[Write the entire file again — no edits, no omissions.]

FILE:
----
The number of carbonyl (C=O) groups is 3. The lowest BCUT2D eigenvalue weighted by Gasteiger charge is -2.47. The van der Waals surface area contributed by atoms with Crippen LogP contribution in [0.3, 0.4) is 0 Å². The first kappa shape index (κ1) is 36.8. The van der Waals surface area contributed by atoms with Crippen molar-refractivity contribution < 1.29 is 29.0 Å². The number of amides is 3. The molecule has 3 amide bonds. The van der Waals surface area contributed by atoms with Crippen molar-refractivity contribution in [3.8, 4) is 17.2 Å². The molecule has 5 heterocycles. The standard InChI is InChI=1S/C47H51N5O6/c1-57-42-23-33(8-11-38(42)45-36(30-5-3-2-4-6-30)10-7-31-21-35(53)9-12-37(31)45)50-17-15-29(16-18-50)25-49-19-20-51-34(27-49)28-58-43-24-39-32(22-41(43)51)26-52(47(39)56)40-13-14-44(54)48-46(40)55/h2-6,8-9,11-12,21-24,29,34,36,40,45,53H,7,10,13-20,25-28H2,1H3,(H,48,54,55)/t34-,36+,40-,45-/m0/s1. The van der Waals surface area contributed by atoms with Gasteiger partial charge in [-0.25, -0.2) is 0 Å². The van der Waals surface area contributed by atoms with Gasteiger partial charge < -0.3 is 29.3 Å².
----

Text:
The number of carbonyl (C=O) groups is 3. The lowest BCUT2D eigenvalue weighted by Gasteiger charge is -2.47. The van der Waals surface area contributed by atoms with Crippen LogP contribution in [0.3, 0.4) is 0 Å². The first kappa shape index (κ1) is 36.8. The van der Waals surface area contributed by atoms with Crippen molar-refractivity contribution < 1.29 is 29.0 Å². The number of amides is 3. The molecule has 3 amide bonds. The van der Waals surface area contributed by atoms with Crippen molar-refractivity contribution in [3.8, 4) is 17.2 Å². The molecule has 5 heterocycles. The standard InChI is InChI=1S/C47H51N5O6/c1-57-42-23-33(8-11-38(42)45-36(30-5-3-2-4-6-30)10-7-31-21-35(53)9-12-37(31)45)50-17-15-29(16-18-50)25-49-19-20-51-34(27-49)28-58-43-24-39-32(22-41(43)51)26-52(47(39)56)40-13-14-44(54)48-46(40)55/h2-6,8-9,11-12,21-24,29,34,36,40,45,53H,7,10,13-20,25-28H2,1H3,(H,48,54,55)/t34-,36+,40-,45-/m0/s1. The van der Waals surface area contributed by atoms with Gasteiger partial charge in [-0.25, -0.2) is 0 Å². The van der Waals surface area contributed by atoms with Gasteiger partial charge < -0.3 is 29.3 Å².